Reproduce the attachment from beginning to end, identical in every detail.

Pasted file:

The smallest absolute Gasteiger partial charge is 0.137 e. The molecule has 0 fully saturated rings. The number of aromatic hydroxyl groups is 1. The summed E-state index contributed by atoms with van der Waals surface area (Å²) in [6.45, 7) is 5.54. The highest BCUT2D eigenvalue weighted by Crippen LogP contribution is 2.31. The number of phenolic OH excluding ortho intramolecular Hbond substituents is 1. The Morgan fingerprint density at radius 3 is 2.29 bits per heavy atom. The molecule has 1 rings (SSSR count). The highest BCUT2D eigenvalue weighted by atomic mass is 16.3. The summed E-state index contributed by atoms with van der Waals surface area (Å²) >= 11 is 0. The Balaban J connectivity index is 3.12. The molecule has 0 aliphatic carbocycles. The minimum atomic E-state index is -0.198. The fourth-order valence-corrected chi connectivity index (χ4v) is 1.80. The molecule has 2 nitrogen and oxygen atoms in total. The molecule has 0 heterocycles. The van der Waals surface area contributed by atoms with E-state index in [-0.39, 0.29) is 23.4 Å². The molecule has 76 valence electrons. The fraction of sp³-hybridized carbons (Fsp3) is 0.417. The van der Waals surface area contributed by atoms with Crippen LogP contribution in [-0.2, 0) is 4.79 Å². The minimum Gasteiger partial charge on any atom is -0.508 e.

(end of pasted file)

The smallest absolute Gasteiger partial charge is 0.137 e. The molecule has 0 fully saturated rings. The number of aromatic hydroxyl groups is 1. The summed E-state index contributed by atoms with van der Waals surface area (Å²) in [6.45, 7) is 5.54. The highest BCUT2D eigenvalue weighted by Crippen LogP contribution is 2.31. The number of phenolic OH excluding ortho intramolecular Hbond substituents is 1. The Morgan fingerprint density at radius 3 is 2.29 bits per heavy atom. The molecule has 1 rings (SSSR count). The highest BCUT2D eigenvalue weighted by atomic mass is 16.3. The summed E-state index contributed by atoms with van der Waals surface area (Å²) >= 11 is 0. The Balaban J connectivity index is 3.12. The molecule has 0 aliphatic carbocycles. The minimum atomic E-state index is -0.198. The fourth-order valence-corrected chi connectivity index (χ4v) is 1.80. The molecule has 2 nitrogen and oxygen atoms in total. The molecule has 0 heterocycles. The van der Waals surface area contributed by atoms with E-state index in [-0.39, 0.29) is 23.4 Å². The molecule has 76 valence electrons. The fraction of sp³-hybridized carbons (Fsp3) is 0.417. The van der Waals surface area contributed by atoms with Crippen LogP contribution in [-0.2, 0) is 4.79 Å². The minimum Gasteiger partial charge on any atom is -0.508 e.